Expert Answers Factual Answers to Your Sexual Health Questions
Is it possible to masturbate too much?
David Sobel, MD, JD on September 1, 2011
How often is it “normal” to masturbate? Although researchers can’t measure exactly how often people masturbate, they’ve found that most of us do, indeed, masturbate. In fact, according to theNational Survey of Sexual Health and Behavior (NSSHB) published in the Journal of Sexual Medicine, between 30-70% of men have masturbated in the past month depending on their age group. The numbers are highest for young men ages 25-29. In that age group, 94.3% reported masturbating at least once in their lifetime and 68% reported masturbating at least once in the past month.
For women the numbers a slightly lower, but still substantial. About 84% of women ages 25-29 reported masturbating in their lifetimes, and 51% reported masturbating at least once in the past month.
You mentioned that you masturbate once or twice a day… as long as it doesn’t interfere with your relationships, school or work, this is probably “normal” for you at this point in your life. But if you think that masturbation is getting in the way of your other activities or relationships, or if you feel guilty about masturbating (perhaps due to religious or cultural beliefs), I would encourage you to talk with a doctor or counselor.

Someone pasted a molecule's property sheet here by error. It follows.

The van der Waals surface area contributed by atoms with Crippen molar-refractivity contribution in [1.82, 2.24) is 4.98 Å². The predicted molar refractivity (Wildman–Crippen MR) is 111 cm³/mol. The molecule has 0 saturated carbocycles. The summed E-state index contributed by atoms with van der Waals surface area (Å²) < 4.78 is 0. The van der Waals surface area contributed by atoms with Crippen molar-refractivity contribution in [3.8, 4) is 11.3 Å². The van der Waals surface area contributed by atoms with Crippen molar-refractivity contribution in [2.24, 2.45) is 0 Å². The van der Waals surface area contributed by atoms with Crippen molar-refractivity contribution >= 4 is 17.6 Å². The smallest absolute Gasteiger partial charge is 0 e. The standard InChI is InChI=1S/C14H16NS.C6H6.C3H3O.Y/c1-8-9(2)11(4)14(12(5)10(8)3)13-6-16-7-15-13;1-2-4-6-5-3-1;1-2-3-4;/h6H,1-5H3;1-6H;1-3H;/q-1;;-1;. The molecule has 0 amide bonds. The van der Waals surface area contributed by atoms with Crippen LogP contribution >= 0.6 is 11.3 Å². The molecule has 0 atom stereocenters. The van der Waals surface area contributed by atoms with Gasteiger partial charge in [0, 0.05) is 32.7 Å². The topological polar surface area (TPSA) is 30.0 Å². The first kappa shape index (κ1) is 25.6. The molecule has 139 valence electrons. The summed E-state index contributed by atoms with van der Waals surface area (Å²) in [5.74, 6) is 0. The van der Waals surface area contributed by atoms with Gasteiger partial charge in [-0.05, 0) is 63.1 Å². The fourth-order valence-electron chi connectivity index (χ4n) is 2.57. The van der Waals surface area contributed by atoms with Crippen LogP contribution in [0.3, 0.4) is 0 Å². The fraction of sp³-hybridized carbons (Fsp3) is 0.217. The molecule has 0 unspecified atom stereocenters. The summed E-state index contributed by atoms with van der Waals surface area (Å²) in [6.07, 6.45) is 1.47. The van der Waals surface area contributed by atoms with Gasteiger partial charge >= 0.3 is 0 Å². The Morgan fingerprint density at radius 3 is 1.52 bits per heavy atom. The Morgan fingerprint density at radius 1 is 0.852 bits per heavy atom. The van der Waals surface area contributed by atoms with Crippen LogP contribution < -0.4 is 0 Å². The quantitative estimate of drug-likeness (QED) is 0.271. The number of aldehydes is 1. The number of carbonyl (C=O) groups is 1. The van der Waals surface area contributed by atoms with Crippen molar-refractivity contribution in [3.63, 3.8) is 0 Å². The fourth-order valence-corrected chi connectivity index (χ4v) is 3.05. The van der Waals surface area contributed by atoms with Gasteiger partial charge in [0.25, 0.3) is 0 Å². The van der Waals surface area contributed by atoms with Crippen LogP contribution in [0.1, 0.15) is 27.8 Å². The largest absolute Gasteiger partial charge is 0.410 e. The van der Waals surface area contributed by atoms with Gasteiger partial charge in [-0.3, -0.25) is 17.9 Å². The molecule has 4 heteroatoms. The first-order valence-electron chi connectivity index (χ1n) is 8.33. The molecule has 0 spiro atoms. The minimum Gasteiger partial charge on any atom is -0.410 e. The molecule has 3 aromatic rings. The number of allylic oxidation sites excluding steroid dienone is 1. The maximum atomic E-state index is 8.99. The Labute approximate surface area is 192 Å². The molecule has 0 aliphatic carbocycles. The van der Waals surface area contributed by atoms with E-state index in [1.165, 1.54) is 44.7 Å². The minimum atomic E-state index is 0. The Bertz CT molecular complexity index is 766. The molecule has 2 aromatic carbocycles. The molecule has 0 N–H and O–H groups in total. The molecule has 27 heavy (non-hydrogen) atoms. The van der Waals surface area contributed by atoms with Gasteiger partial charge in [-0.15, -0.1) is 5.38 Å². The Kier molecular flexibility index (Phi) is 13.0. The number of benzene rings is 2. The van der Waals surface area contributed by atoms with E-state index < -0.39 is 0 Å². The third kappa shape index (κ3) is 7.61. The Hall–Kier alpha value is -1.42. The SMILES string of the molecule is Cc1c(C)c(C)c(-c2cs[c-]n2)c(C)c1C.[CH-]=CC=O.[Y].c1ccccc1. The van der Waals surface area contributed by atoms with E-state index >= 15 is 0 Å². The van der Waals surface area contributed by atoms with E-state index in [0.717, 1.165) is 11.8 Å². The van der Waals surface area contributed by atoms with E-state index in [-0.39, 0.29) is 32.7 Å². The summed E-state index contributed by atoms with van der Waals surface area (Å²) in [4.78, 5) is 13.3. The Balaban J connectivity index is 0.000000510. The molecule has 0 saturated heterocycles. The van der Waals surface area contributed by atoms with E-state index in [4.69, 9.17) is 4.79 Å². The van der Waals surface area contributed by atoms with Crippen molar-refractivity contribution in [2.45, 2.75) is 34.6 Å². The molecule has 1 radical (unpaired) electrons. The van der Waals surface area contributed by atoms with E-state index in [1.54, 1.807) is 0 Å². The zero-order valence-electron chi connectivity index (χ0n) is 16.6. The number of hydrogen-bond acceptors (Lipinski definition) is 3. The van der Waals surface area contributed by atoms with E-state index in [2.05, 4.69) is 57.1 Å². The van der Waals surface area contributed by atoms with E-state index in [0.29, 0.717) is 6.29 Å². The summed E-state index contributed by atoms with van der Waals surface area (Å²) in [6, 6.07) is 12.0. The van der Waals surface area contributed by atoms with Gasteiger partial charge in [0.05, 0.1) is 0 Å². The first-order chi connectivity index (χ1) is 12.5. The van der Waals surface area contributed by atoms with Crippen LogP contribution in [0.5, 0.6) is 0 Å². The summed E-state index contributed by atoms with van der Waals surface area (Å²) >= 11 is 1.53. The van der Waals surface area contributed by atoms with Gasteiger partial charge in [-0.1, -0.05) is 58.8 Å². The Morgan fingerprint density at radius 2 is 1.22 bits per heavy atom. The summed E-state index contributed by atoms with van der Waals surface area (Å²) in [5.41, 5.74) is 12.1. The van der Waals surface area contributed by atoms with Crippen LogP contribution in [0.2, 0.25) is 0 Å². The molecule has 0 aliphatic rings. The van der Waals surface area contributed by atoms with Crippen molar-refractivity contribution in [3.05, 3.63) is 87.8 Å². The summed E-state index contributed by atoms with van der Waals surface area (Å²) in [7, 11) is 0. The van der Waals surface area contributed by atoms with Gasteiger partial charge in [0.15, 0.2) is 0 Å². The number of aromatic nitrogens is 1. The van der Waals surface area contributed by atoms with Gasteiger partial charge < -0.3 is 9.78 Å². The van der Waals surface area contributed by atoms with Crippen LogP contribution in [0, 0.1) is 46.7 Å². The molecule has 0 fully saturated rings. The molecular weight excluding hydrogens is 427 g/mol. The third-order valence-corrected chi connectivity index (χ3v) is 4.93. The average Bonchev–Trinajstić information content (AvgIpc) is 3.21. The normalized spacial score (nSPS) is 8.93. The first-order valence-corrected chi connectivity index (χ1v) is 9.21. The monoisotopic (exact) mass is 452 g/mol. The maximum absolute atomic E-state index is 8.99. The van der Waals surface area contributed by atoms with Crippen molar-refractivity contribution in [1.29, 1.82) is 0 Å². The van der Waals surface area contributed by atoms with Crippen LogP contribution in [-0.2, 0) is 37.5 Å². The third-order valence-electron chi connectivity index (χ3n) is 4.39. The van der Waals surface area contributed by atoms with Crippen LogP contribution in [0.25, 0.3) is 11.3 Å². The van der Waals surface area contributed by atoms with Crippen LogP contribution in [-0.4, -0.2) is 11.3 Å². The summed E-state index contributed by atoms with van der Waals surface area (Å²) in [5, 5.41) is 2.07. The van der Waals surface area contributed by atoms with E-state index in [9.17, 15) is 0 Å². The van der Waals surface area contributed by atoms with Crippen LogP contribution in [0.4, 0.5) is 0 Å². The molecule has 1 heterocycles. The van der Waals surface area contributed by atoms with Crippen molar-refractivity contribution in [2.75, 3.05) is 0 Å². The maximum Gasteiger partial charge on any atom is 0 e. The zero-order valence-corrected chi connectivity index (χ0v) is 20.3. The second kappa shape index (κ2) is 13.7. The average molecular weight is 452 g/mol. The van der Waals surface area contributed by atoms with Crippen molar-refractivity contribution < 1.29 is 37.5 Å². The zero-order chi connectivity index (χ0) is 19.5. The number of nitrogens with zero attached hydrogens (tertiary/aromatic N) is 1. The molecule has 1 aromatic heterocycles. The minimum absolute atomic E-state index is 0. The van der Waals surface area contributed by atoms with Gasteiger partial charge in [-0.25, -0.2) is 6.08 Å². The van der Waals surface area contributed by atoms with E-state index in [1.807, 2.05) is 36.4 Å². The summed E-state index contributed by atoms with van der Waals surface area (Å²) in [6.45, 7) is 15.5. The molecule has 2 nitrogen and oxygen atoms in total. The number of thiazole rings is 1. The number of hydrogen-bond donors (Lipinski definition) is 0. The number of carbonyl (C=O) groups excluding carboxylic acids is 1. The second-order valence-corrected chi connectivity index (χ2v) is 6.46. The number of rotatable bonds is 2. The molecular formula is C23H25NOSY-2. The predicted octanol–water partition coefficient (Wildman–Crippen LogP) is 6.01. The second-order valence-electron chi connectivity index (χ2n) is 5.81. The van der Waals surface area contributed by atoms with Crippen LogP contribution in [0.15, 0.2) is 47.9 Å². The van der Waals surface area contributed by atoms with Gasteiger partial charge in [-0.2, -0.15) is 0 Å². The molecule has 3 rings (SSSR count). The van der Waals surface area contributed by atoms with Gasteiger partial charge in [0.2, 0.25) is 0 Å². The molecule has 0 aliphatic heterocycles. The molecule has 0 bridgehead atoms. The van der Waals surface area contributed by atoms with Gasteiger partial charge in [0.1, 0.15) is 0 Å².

Can masturbating cause hair loss? No. There’s no correlation between masturbation and hair loss (or growth). If you’re worried that your hair loss is excessive, especially for your age (remember, normal hair loss is between 50-100 hairs per day), talk with your doctor or dermatologist. Depending on your situation, your doctor may recommend a cream or medication to help slow down your receding hairline.
I hope this information is helpful to you, and I wish you good health.
Dr. Sobel is a Colorado-based urologist and Director of the Denver Center for Men’s Health. His areas of expertise include men's sexual health and all areas of urology, including urologic oncology, treatment of benign prostatic hypertrophy, stone disease and incontinence. Dr. Sobel was educated at the University of Michigan Law School and the University of Illinois at Chicago College of Medicine, and completed his residency at the Rush University Medical Center in Chicago, IL.